muchmore readable than the article. I really like the idea of novel arithmetical systems, it’s definitely an uphill battle to implement, but it’s worthwhile since the alternative is “We’ve tried nothing, it didn’t work, and now we’re out of ideas” is pretty lousy.I would definitely like to hear from @olliej on what algorithms may need +/- 0 or infinity that may not be adaptable. Not because I think they’re wrong or trying to mislead, but because if that truly is the case there is likely to be a lot of interesting mathematics there.

I’m no mathematician but I’ve read enough about the design of IEEE floats to be pretty confident in saying that there aren’t many outright mistakes, just deliberate tradeoffs. Some of these tradeoffs didn’t pan out, but really most of them did quite well. The space wasted on NaN’s was originally envisioned as being used for error flags telling you more about the operation that caused the NaN. That, along with signaling NaN’s, ended up being more trouble than it’s worth, but that wasn’t necessarily obvious in the early 1980’s. Wasting half a bit on a sign bit and the accompanying -0 is inelegant, but seldom poses actual problems (though people keep finding ways to screw it up). And in return you got floating point numbers that could be made very fast, with relatively few transistors, and can give you very stable behavior if you use them with a little care.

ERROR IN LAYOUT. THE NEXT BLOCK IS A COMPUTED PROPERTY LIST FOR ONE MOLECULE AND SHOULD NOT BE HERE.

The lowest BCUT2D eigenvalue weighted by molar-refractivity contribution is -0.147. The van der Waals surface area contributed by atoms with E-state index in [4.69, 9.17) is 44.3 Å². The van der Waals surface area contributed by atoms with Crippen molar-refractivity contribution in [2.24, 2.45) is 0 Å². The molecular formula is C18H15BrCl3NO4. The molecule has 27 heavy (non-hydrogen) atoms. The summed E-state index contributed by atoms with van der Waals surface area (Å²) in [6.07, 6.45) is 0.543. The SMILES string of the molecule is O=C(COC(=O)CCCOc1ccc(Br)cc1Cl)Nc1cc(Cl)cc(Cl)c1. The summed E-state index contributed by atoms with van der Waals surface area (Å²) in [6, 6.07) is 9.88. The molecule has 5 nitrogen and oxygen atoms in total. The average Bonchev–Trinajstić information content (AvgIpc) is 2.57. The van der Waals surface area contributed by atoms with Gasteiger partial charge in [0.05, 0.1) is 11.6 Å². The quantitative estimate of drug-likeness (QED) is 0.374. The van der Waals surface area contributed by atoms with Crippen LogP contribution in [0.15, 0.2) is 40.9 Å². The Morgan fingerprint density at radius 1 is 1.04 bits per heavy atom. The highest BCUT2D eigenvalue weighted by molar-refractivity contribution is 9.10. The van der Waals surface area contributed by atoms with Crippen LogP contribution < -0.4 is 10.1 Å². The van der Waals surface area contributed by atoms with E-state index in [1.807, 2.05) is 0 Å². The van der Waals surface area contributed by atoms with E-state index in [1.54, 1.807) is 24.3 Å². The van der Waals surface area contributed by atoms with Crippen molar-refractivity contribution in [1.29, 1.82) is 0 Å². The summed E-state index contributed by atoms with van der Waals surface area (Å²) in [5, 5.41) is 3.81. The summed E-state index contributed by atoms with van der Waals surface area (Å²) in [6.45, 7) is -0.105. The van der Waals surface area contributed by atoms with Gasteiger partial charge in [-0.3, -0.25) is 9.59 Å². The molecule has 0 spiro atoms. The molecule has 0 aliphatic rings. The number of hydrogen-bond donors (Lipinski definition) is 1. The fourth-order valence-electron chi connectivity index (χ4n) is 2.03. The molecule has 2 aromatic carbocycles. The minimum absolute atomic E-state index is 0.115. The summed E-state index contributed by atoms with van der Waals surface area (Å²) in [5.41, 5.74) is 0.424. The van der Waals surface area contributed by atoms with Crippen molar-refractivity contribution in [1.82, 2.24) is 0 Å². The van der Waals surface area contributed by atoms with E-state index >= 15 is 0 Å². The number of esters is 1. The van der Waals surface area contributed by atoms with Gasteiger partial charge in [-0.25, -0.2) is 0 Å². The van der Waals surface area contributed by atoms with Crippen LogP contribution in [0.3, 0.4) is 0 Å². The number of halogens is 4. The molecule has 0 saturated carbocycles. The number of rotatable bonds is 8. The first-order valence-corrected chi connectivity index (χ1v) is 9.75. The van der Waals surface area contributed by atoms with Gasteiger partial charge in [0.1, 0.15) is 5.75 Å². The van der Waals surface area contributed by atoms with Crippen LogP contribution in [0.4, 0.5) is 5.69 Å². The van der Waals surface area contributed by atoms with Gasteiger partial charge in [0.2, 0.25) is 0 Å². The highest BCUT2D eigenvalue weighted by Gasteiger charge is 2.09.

So, can we do better now? Are there better tradeoffs that can be made? Heck I dunno, but we should definitely try. But putting a religious right-and-wrong tone over it does nobody any good, and insults the masters of yesteryear.

I wasn’t aware that “posit” was another term for Gustafson’s “unums”. From that page’s “Critique” section I was pointed to

http://people.eecs.berkeley.edu/~wkahan/UnumSORN.pdf

which I found quite interesting.

Ugh, the problem with posits is that what they claim is unnecessary is in fact necessary:

I would argue that removing these cases is responsible for a lot of (not all) of their “same bit width” precision improvements.

The article also repeats the complete nonsense that ieee754 isn’t deterministic and differs across platforms. It is, and it doesn’t.

I wouldn’t say that IEEE semantics are “necessary”. I would say that Posits are not a drop in replacement for IEEE floats. If you have numerical algorithms that are carefully written against the properties of IEEE arith, then these need to be replaced by new algorithms based on new techniques. This reimplementation of reliable old library code could be expensive, and the cost has to be justified by the lower cost of computation using posits.

Honestly pretty put off by the unnecessary ‘religion’ metaphor. Made it pretty hard to follow the whole thing.